Friday, April 17, 2009

Ubuntu, the Linux desktop, and the second system effect

I'm depressed.

I've been a Linux user since 1994, and the Unix philosophy is an essential part of my lifestyle. The main reason I've used Linux is that it is simply the most productive way for me to get things done.

Since 2005, I've been an enthusiastic user of Ubuntu. At the time, and for several years thereafter, it was (IMO) the best Linux distribution, combining the careful design and usability of Debian with up-to-date hardware drivers and frequent high-quality releases.

However, for the past two years, using Ubuntu has been an increasingly frustrating experience.

The problem began with Ubuntu 7.10, which added Compiz. The precedent that was established by this release was that the addition of useless "eye candy" was considered an adequate justification for major regressions in functionality and usability.

At this point, I abandoned the default Gnome-based Ubuntu in favor of the KDE-based Kubuntu. Version 8.04, based on KDE 3.5, was outstanding. Yes, there were no fancy desktop effects. But everything worked.

Then came Kubuntu version 8.10, with KDE 4.1 as the default desktop environment. In terms of the sheer number of regressions in functionality and gratuitous interface differences, this release eclipsed even Ubuntu 7.10. The backport of KDE 4.2 helped somewhat. But I still spent considerable effort finding work arounds for software that was simply broken. For example, the very nice kpdf program for viewing PDF files was replaced by something called "Okular", which I suppose works OK unless you want to print, in which case you're pretty much screwed. Drag and drop between Linux and Windows XP (running in VMware player) stopped working. The mechanism for configuring panels changed drastically. I could go on and on.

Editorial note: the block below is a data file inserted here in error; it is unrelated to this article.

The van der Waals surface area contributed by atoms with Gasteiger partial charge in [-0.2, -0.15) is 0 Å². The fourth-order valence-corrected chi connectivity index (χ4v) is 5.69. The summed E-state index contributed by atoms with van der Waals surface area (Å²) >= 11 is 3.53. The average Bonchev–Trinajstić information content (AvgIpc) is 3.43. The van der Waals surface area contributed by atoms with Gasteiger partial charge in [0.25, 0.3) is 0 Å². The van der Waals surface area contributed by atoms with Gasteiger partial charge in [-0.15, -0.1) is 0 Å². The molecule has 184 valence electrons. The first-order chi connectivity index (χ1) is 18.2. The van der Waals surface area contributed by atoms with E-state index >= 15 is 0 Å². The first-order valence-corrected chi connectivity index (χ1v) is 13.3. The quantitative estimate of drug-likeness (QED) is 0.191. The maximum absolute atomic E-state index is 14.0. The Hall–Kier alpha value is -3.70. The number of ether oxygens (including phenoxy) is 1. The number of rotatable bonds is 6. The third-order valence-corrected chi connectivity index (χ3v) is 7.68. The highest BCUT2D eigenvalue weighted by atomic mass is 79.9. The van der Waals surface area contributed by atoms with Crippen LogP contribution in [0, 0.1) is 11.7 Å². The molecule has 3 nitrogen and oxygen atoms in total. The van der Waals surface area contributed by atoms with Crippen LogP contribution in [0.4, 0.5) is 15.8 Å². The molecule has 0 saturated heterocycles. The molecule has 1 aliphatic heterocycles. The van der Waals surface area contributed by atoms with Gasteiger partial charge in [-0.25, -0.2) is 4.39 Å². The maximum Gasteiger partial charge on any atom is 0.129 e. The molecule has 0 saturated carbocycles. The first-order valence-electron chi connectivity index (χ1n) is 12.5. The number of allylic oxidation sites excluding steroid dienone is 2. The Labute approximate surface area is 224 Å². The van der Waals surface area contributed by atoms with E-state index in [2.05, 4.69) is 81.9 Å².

I'm now pinning my hopes on Xubuntu, the version of Ubuntu based on Xfce. I'm now running the beta version of 9.04 on my laptop, and I'm cautiously optimistic, although I have not had any success connecting to the wireless network I use at work. (There appears to be a bug in scanning for wireless networks, and the dreadful Gnome network manager appears to be as buggy as it was the last time I looked at it.) I'm hoping that the release version of 9.04 will prove to be a stable platform. It's simple and configurable, and seems designed with usability in mind.

The evolution of Gnome and KDE, and hence Ubuntu, recalls the Second System Effect. Somehow maintaining a working, stable system is not sufficient, even though that has been the strength of Linux (and Unix in general) for many years. The developers responsible for creating the Linux desktop experience feel that it is necessary to make lots of crazy, unintuitive changes. To put it another way, both Gnome and KDE are beginning to feel a lot like a certain desktop OS from a corporation in the northwest US. And that's not a good thing.

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